Today my grand crême is accompanied by a slice of Paris Brest, that wondrous and deceptively simple French patisserie made with only three principle ingredients: choux pastry, praline cream filling and a topping of toasted almonds. Dusting of fine sugar optional. I have scoffed many a piece and I've also sampled some of its variants, created over time through the inevitable tampering with all things good. But they miss the point. I've recently discovered that the origins of the cake lie in the creation of a latter-day energy food to commemorate the first Paris-Brest-Paris (PBP) cycle run.
It was 1891. Pre-dating the Tour de France by twelve years and at 1200 km usurping the first 560 km Bordeaux-Paris run earlier the same year, this was an event that galvanised a nation. And the patissière who made a ring of pastry to symbolise a bicycle wheel wanted to be part of it. He crammed it with high calorie energy-giving hazelnuts, sugar and butter and indeed it later became popular with riders as the rich and eminently portable snack he intended.
Dreamed up and organised by Pierre Giffard, editor of the Le Petit Journal, a popular French daily, the first PBP was both a race and a non-competitive event for fit amateurs. Entry was limited to Frenchmen (the seven women who signed up were later refused) and riders were expected to be self-sufficient in food and other supplies, carrying them or buying them along the way. 207 started out and 99 finished, the winner Charles Terront in less than 72 hours.
His arrival in Paris was greeted by an estimated crowd of 10,000, who closed behind him even before he crossed the finishing line. Fireworks and banquets (eighteen of them in all) followed shortly after. The event was a circulation coup for Giffard, but it also heralded the beginning of the 1890s bicycle boom.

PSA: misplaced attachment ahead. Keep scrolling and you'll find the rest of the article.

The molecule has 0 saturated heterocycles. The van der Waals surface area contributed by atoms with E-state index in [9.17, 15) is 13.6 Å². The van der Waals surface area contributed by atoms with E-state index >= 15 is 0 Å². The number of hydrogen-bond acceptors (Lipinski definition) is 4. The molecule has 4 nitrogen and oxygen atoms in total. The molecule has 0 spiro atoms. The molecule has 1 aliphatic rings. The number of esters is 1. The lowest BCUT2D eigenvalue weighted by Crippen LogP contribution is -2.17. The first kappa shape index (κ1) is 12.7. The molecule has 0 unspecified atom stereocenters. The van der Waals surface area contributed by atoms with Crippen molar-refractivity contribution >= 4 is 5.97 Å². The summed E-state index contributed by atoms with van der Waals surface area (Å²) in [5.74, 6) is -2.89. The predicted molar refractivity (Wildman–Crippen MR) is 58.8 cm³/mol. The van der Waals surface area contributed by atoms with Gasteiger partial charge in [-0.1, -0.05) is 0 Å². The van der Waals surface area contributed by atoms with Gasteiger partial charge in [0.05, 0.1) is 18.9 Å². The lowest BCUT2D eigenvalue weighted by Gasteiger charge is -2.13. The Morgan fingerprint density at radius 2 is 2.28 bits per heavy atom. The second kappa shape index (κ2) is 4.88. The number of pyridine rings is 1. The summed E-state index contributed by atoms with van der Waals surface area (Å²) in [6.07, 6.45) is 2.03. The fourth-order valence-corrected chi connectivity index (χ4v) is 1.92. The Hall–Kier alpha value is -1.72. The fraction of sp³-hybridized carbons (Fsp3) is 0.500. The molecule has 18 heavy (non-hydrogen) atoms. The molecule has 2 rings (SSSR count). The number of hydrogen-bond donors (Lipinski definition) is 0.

Some of the bikes entered were antiquated and cumbersome, including one penny-fathing and a number of eccentric blacksmith-made relics, but the intent of the race was to enable the growing band of mass-manufacturers in France and Britian to test their latest products. Many of them, including Terront's Humber, looked remarkably similar to the bikes we know today, with diamond-shaped frames, chain-driven rear-wheel drive, equal-size spoked wheels and slightly-dropped handlebars to ease wind resistence. Only braking systems lagged behind need, thus sustaining fixed-wheel pedalling long after the freewheel hub had been invented.
And yet observing this, it is difficult to imagine the sheer number of innovations and refinements that had taken place over the preceding decade, with a speed of change that would challenge many of today's technology companies. The velocipede or 'boneshaker' of the 1860s, with its horsecart technology (wrought-iron frame and wooden wheels shod with cast-iron rings) had morphed into the penny-farthing of the 70s. With its elevation, sit-up-and-beg posture and inherent danger due to its instability, this was favoured almost exclusively by well-to-do young men who wanted nothing more than to show off in public.
But then in the 80s came chain-drive and tubular frames. These and the development of spoked wheels, ball-bearings and rear-wheel drive, all invented in 1869, led to the production in 1885 of the 'Rover', the world's first modern or 'safety' bicycle. Dunlop's pneumatic tyres followed in 1888. From an estimated several thousand at the beginning of the 1890s, the number of bicycles in France grew to 3.6 million by the outbreak of the First World War. We know this because the French government introduced a tax on them and the figures were recorded, although there were probably another half a million hiding in barns and stables.
For many of the riders, despite their singular focus, the event was to become an introduction to a different France from the rarified one they were familiar with, largely metropolitan and middle-class. Fougères, on the borders of Normandy and Brittany, was – and is – a frontier town, endowed in 1166 with massive fortifications and one-time capital of the Breton Marches separating Brittany from the rest of France. It was also a stage on the Paris-Brest route, holding out both a warning and a welcome to the land and its people beyond, with their radically different dialects and sometimes even language.